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Leiden University ‘writer in residence’ Maxim Osipov on leaving Russia

Since criticising the war in Ukraine, Russian author and cardiologist Maxim Osipov has fled Russia. He has won various literary prizes in Russia and his work has had a very positive reception in the Netherlands and the rest of Europe. This September, he will be Leiden University’s writer in residence and teach a course on Russian literature for a year. He will receive assistance from the Leiden University Fund’s Scholars at Risk Fund.

On the train to Berlin

Osipov spent three months in Berlin after leaving Tarusa in Russia. In spring, he wrote about his journey for news outlets like The Atlantic (and the Dutch Volkskrant). The journey took him from his hometown of Tarusa to Yerevan, the capital of Armenia, where Russians can go without a visa. 

On his Facebook page, he writes extensively about his stay and the train journey to Berlin:

‘On the train to Berlin, there are many refugees from Ukraine, almost exclusively women and children. They speak neither English nor German and are grateful for any help or accommodation: a compartment with children’s toys, restrooms, Internet connection. “Are you from Ukraine or…” – a pause – “…or have you lived here for a while?” They don’t wish to pronounce the name of your country – the aggressor, a terrorist state, which is the cause of their endless suffering. I’ve been in Germany for less than two weeks, but I already know that I will probably have to listen to pronouncements about good and bad Russians for the rest of my days and that the coming months and years will require, first and foremost, humility, a quality I do not possess in abundance. It is in this condition that I arrive in Berlin – a newly minted émigré with an overburdened conscience.’ (Facebook, Maxim Osipov)

Life in a totalitarian state

Prominent Russian authors – and perhaps other artists – leaving Russia may affect the depiction of Russian culture and society in stories. Especially in Russian literature, a genre that has a long history of critiquing the Russian status quo. ‘I’m sure Russian authors leaving changes the picture we see,’ says Osipov. ‘It’s almost been six months, and there are quite some people leaving. Unfortunately it’s not that easy to go. Some people have elderly parents or other obligations, and it costs a lot of money.’

He doesn’t quite know what’s been going on in his home country since he left, but the news isn’t good. The authorities in Moscow and St Petersburg are trying to make it seem like nothing is happening, something Osipov finds threatening. Now he is away from Russia, he at least feels free to speak and write down his thoughts. This was one of the reasons why he left. ‘First I spent my life during a period of socialism; now they offer me this life in a – whatever you want to call it – fascist, totalitarian state. I just don’t want to live that life. Not only is the government interested in what you’re saying or doing, but it also tries to keep tabs on what you’re thinking. It’s unacceptable. As a writer in that scenario I’d have to write books under a different set of rules, play games I don’t want to play,’ he says.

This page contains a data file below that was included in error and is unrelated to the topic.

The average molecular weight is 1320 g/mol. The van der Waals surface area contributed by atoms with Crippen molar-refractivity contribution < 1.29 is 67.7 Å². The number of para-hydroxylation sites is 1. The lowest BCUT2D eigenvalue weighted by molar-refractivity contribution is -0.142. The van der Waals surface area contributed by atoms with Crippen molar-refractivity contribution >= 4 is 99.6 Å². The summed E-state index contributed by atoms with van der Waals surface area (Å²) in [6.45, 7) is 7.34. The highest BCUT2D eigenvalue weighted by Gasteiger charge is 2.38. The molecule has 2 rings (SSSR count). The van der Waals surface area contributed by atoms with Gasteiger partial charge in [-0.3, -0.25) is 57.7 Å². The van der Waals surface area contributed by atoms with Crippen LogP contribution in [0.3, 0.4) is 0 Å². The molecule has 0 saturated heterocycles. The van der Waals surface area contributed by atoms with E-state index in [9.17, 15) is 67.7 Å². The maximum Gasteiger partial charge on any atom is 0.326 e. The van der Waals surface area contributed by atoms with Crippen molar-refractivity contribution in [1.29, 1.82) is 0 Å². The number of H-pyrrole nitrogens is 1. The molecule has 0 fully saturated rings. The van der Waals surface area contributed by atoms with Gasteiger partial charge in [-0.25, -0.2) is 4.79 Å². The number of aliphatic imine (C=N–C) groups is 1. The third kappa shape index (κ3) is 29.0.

It’s too early still to reflect on the war’s effect on the cultural industry, authors, poets and playwrights. ‘All of us hoping for the defeat of the Russian army and government and the prevalence of Ukraine could help set the tone,’ Osipov says. Perhaps it will fuel a new burst of talent, of authors writing about imperialist societies. 

Maxim Osipov

Feeling at home in a new city

After his time in Germany, Osipov is looking forward to his stay in the Netherlands. ‘It’s my favourite country in the world. I spent last November in Amsterdam, at the invitation of the Dutch Literary Fund. A very interesting experience. I love the neighbourhood, the people.’

He does miss certain places in Russia. His house in Tarusa, which he built with his mother: a house that’s alive with memories. He misses his parents’ graves and his friends. But not the city: Osipov could feel at home anywhere as long as the people are good and he’s able to work. He hopes the move to Amsterdam will give him new energy to write.

On his Facebook page:

‘“You’re like those anti-fascist Germans who ended up outside Germany with a German passport in their hands. They too were seen as citizens of a hostile country.” So says Barbara, the Rector, and my anxiety about having to explain the same thing to everyone, over and over again, completely vanishes.’ (Facebook, Maxim Osipov)

Osipov's second collection 'Kilometer 101' will come out in October. The literature course in Leiden will include works by authors like Pushkin, Gogol, Chekhov, Tolstoy, Nabokov and Dostoyevsky. Maxim Osipov is looking forward to teaching it.

Maxim Osipov will receive assistance from the Leiden University Fund’s Scholars at Risk Fund.

Scholars all around the world are threatened because of their work, ideas or critical questions. The Scholars at Risk Fund was established in 2014 and provides temporary shelter for scholars in need. They can thus continue to work or study in a safe environment.’

If you would like to set up a named fund or contribute to an existing one, please contact Eliane Cohen for more information at e.c.cohen@luf.leidenuniv.nl.

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